- any person has the right to access their personal information, with special regard to information contained in a computerised database;
- any person has the possibility and right to control, in a reasonable way, the transmission or distribution of their personal information; and
- personal information in computer databases or another type of database shall be protected against unauthorised third-party use, transfer, or distribution.
While the Decision mentions the right of access, it does not establish a procedure for requesting such information.
2. Scope of Application
The legislation mentioned above protects any identifiable natural persons. It is not clear whether deceased individuals are within its application. The obligated individuals are natural or any organisations.
The legislation mentioned above applies in the territory of El Salvador, however it is not clear as to its extraterritorial scope.
3.1. Main regulator for data protection
There is no main regulator for data protection. However, as the matter is regulated briefly in different special laws, the entity that regulates each law shall be the authority that regulates data protection (i.e., if it refers to consumers, the Center for Consumer Defence is responsible). Also, in general, date protection enforcement may be made through Courts.
3.2. Main powers, duties and responsibilities
As mentioned before, the data protection authority depends on the specific law or matter. However, in general, there is a responsibility to maintain information as confidential and not use, process, or transfer information without consent of the owner.
4. Key Definitions
There is no special data protection law, however there are definitions in other special laws. Both the Access to Public Information Law and the Computer Crimes Law make the same definition and distinctions for data subject and personal data as outlined below.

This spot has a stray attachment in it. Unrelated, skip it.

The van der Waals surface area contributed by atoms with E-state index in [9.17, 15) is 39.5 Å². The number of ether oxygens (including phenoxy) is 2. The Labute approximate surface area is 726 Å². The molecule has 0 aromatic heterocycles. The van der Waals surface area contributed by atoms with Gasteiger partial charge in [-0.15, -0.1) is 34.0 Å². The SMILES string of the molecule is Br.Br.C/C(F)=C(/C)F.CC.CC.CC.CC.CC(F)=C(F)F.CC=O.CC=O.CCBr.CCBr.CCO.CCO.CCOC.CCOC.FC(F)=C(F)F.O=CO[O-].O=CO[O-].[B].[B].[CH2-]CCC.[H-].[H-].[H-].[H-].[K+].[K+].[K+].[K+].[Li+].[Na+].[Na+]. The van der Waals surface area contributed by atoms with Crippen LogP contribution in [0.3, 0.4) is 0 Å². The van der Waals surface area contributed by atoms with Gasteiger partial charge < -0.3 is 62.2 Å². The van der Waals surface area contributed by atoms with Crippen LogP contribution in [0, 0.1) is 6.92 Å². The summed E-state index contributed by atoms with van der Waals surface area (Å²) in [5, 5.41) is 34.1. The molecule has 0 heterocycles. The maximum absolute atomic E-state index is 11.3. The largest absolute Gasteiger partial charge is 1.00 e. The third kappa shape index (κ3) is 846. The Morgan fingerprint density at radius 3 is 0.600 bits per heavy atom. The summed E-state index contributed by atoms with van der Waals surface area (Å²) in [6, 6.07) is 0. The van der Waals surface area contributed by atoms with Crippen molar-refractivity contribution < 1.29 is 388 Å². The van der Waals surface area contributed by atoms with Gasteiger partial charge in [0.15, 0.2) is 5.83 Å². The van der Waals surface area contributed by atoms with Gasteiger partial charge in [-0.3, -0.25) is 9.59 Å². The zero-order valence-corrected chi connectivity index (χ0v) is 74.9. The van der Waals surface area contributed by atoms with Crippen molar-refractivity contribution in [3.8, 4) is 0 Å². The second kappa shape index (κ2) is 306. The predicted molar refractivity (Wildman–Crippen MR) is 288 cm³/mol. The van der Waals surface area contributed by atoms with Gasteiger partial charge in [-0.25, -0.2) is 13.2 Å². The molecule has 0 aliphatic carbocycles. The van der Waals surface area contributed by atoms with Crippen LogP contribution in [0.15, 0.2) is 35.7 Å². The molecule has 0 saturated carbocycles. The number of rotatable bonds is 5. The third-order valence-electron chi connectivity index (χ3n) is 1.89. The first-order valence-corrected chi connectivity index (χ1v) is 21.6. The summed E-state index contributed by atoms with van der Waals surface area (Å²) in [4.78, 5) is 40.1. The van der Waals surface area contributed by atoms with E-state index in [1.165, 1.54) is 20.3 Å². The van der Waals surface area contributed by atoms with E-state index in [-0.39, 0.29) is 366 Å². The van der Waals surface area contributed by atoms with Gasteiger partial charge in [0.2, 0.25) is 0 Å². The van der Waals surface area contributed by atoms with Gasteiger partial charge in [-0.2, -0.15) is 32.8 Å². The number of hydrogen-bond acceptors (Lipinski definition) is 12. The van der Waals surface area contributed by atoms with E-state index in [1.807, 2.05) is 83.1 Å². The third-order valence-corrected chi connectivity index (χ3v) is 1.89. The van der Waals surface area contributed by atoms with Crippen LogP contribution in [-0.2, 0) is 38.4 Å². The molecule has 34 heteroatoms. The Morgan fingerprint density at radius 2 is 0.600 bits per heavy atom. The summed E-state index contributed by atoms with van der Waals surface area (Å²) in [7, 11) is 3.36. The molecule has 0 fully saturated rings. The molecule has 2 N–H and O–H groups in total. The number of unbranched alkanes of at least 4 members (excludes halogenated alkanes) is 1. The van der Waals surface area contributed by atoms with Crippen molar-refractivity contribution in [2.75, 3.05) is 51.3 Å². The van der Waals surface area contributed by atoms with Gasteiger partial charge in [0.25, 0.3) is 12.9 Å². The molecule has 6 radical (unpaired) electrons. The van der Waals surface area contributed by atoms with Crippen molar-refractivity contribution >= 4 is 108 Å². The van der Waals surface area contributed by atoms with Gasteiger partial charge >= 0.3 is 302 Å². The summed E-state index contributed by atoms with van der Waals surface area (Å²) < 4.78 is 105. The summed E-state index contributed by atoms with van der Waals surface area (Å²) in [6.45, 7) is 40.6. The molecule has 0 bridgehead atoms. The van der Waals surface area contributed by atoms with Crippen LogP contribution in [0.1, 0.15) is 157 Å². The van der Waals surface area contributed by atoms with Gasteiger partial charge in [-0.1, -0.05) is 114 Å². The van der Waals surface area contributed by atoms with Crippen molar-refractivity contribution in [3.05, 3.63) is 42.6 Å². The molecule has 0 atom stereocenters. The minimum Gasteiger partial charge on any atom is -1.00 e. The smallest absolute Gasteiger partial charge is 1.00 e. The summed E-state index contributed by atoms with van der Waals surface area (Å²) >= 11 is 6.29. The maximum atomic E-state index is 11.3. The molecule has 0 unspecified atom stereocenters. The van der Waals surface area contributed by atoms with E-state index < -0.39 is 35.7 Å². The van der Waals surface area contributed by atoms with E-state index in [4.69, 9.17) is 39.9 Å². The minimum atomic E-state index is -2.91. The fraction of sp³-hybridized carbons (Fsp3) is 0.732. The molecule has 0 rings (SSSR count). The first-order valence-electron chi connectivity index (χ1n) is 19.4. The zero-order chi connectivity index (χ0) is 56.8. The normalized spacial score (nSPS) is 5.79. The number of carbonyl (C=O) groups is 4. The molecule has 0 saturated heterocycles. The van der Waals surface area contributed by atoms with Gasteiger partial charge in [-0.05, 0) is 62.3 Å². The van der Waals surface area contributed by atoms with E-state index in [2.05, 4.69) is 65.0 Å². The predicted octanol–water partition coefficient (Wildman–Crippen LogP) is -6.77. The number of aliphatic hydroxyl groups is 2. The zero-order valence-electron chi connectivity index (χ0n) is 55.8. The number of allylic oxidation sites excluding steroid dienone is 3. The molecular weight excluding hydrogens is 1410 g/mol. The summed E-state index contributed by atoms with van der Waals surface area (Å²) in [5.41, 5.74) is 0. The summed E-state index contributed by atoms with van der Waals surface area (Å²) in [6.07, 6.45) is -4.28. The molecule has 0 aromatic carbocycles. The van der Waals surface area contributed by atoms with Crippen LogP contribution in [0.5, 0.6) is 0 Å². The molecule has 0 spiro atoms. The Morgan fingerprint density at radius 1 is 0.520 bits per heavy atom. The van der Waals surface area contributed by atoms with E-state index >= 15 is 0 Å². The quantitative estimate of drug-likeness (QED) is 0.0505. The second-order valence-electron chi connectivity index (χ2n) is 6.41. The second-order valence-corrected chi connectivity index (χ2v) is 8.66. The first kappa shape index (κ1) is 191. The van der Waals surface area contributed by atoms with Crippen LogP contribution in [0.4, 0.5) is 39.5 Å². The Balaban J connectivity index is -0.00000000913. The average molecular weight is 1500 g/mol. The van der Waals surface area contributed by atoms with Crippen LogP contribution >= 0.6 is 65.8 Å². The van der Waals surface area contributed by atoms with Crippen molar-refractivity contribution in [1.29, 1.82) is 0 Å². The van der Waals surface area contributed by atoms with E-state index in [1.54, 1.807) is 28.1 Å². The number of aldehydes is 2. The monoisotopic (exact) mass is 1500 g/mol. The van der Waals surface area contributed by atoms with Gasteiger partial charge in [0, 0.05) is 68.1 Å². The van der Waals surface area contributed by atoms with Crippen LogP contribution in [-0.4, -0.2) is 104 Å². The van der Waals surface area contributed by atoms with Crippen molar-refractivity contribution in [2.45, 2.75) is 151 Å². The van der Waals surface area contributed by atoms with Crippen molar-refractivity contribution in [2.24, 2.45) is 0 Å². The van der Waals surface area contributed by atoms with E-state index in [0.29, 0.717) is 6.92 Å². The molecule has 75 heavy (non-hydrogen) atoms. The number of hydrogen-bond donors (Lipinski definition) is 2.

Data controller: There is no definition. There is a type of data controller within the Access of Public Information Law, which is called 'information official' who is in charge of reviewing and authorising the requests to access public information of each public entity (does not apply with respect to private entities).
Personal data: The private information concerning a person, identified or identifiable, relative to their nationality, address, patrimony, electronic address, phone number, or other similar information (Article 6(a) of the Access to Information Law and Article 3(m) of the Computer Crimes Law).
Sensitive data: Data that corresponds to a person in relation to their creed, religion, ethnic origin, affiliation or political ideologies, union affiliation, sexual preferences, physical and mental health, moral situation, family and/or other intimate information of a similar nature or that could affect the right to honour, to one's own image, and to personal and family intimacy (Article 6(b) of the Access to Information Law, and Article 3(n) of the Computer Crimes Law).
Health data: There is no specific definition, however health data is considered as personal information, that can only be accessed with authorisation of the owner of the data. When provided to health professionals (public or private) such data must be maintained confidential.
5. Legal Bases